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  Monday, May 30th
Fishing Boat Navigator, Bunce Island, Sierra Leone
Fishing Boat Navigator, Bunce Island, Sierra Leone
Notes From Joyce:
Salone

My journey to Sierra Leone had many set backs and layovers and had been an emotional roller coaster ride, my luggage was in the twilight zone, I was arriving a week late and as far as I knew, no one was expecting my 1 in the morning arrival. My newly found friends were all Leoneans visiting home for various reasons. We had had a lively fun exchange on the long flight from London. They assured me that I would be seen through customs and escorted safely to my hotel. I looked out of the window for the lights of the city and thought of how I was going to walk through “Freedom Gate” for all of my ancestors who were enslaved. Mentally running through my known pedigrees and visualizing each ancestor until there were no more names or faces.

And that’s when I started to cry. My fellow passengers all comforted me thinking I was worried about arriving with no warning. When I told them why and whom I was crying for they immediately understood. I told Dauda, seated to my left, that I felt glad that I was bringing my ancestors home. He said, “Be glad that they are bringing you home.” And they did.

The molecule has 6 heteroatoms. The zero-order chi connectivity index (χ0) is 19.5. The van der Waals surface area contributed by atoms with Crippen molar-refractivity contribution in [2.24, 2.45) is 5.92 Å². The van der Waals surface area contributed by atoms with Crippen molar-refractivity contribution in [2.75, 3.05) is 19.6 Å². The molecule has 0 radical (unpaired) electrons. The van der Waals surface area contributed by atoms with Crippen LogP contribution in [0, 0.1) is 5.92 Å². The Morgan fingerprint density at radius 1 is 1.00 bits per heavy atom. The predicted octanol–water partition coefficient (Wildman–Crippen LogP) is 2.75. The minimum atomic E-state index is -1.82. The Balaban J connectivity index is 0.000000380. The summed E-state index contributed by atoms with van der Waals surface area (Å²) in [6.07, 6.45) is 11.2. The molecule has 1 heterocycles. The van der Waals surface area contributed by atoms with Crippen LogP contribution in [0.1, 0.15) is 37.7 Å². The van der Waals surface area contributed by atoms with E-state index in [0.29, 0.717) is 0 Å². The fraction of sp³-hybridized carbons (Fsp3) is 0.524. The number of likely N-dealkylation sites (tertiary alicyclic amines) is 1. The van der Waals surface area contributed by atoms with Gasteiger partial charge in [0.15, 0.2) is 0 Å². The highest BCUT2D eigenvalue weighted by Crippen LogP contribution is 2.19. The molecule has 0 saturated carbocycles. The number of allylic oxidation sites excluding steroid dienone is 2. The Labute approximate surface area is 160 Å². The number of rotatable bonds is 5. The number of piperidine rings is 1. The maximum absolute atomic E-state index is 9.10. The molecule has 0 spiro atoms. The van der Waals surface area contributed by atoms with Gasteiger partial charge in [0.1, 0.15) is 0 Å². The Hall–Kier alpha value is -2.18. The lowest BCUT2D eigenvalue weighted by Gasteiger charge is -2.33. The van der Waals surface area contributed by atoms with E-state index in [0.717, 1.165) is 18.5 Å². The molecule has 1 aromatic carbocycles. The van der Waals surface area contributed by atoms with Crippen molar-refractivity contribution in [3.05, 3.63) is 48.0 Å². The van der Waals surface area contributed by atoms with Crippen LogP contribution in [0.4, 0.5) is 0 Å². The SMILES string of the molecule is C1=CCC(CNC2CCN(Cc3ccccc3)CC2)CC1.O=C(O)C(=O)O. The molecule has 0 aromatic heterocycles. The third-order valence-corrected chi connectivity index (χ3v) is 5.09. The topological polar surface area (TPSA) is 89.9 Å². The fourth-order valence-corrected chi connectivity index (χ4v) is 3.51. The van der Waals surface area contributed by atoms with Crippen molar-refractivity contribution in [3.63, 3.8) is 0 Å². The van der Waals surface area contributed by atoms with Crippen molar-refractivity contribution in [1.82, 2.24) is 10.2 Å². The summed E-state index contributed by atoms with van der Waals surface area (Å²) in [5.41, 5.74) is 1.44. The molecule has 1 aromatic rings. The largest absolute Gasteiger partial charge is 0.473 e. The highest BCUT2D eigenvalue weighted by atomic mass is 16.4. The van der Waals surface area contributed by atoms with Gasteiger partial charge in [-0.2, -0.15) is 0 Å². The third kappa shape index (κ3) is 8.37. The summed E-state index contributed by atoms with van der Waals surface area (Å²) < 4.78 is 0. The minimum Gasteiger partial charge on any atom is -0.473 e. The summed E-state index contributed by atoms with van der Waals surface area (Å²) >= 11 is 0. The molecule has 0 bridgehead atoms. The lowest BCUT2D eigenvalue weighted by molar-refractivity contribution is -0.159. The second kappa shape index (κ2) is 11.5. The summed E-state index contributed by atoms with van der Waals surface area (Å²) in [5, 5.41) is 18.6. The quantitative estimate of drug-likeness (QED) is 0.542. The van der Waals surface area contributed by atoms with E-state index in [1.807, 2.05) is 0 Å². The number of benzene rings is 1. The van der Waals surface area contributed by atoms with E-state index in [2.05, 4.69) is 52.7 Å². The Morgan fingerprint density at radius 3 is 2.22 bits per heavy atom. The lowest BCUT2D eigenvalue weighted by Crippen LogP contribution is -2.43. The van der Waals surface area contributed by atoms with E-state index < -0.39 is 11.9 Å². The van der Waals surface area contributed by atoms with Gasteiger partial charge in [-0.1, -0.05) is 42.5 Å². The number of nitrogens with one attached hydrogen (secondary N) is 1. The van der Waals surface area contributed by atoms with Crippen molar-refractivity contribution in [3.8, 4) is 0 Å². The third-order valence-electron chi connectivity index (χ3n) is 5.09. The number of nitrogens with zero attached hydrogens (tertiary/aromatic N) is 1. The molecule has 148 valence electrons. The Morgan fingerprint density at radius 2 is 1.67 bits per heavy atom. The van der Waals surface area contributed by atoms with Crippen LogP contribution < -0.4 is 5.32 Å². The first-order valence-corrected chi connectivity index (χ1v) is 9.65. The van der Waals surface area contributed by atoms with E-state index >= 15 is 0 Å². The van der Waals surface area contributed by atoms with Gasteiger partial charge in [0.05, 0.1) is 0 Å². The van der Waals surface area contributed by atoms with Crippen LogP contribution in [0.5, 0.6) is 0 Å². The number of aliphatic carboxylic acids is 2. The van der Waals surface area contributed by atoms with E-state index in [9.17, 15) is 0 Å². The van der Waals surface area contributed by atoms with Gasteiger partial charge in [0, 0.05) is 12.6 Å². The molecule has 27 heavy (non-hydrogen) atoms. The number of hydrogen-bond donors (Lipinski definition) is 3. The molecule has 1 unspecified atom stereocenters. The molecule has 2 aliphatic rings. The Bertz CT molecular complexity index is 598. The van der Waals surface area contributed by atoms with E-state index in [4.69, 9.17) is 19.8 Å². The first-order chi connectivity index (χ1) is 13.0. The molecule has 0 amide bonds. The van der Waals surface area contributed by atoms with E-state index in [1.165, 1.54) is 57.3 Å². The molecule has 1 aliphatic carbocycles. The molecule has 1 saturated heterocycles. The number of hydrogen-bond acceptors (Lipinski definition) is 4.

To my astonishment I had a welcoming committee at Lungi Heliport! Toni and various members of “Priscilla’s Posse” were there yelling and jumping in the air which prompted everyone else to celebrate with us and so my entry into Freetown was one of laughter, hugs and dance. Our joyous reunion lasted through the night. I had no idea that the next day my heart would be stolen.

Notes From Kenny:
Day Five:
Thomalind, Antwan and the participants were received by Sierra Leone President Ahmed Tejan Kabbah, who welcomed us as brothers and sisters returning home. He briefly talked about Sierra Leoneans being aware of the connection with South Carolina and the Gullah culture.

Later that evening at the British Council, Charles Black was MC at a program that featured our own Valerie Tutson, noted story teller from Rhode Island, the Freetown Players, and Ron Daise. Ron presented in song and story the history and culture of the Gullah people of South Carolina, where he showed the similarities this community has with the recaptured slave Krios living in Freetown.


Notes From Toni:
Our day started with a courtesy visit to President Ahmed Tejan Kabbah. Joseph Opala addressed the President, thanked him for receiving us, and commented briefly upon our visit to Sierra Leone. President Kabbah welcomed us to Sierra Leone. The President spoke about the importance of Priscilla's Homecoming as another step in healing the wounds of slavery on both Sierra Leonean and American shores. President Kabbah also spoke of his desire to grant Thomalind dual citizenship in Sierra Leone, although current Sierra Leonean laws do not permit such. He kindly presented each of us with a lapel pin of the Sierra Leonean flag.